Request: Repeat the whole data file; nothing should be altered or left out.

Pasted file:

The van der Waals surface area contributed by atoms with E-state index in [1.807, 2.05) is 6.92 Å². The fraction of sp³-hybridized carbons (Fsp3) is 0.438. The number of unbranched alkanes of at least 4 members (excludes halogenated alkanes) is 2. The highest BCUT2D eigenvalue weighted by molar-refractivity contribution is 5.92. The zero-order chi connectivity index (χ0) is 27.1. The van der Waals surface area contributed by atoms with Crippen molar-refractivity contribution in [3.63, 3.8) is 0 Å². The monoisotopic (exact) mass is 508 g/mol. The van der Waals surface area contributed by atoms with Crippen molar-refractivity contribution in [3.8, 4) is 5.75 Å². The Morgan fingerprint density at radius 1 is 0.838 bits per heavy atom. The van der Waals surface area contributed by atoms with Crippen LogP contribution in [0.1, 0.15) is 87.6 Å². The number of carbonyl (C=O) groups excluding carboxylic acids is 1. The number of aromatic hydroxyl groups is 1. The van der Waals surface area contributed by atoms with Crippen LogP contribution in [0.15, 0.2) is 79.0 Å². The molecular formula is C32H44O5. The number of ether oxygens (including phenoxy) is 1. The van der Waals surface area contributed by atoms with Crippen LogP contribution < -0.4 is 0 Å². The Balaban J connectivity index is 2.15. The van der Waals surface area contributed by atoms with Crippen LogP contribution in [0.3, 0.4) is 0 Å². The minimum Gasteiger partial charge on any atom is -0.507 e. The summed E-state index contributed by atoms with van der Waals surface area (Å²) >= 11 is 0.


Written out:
The van der Waals surface area contributed by atoms with E-state index in [1.807, 2.05) is 6.92 Å². The fraction of sp³-hybridized carbons (Fsp3) is 0.438. The number of unbranched alkanes of at least 4 members (excludes halogenated alkanes) is 2. The highest BCUT2D eigenvalue weighted by molar-refractivity contribution is 5.92. The zero-order chi connectivity index (χ0) is 27.1. The van der Waals surface area contributed by atoms with Crippen molar-refractivity contribution in [3.63, 3.8) is 0 Å². The monoisotopic (exact) mass is 508 g/mol. The van der Waals surface area contributed by atoms with Crippen molar-refractivity contribution in [3.8, 4) is 5.75 Å². The Morgan fingerprint density at radius 1 is 0.838 bits per heavy atom. The van der Waals surface area contributed by atoms with Crippen LogP contribution in [0.1, 0.15) is 87.6 Å². The number of carbonyl (C=O) groups excluding carboxylic acids is 1. The number of aromatic hydroxyl groups is 1. The van der Waals surface area contributed by atoms with Crippen LogP contribution in [0.15, 0.2) is 79.0 Å². The molecular formula is C32H44O5. The number of ether oxygens (including phenoxy) is 1. The van der Waals surface area contributed by atoms with Crippen LogP contribution < -0.4 is 0 Å². The Balaban J connectivity index is 2.15. The van der Waals surface area contributed by atoms with Crippen LogP contribution in [0.3, 0.4) is 0 Å². The minimum Gasteiger partial charge on any atom is -0.507 e. The summed E-state index contributed by atoms with van der Waals surface area (Å²) >= 11 is 0.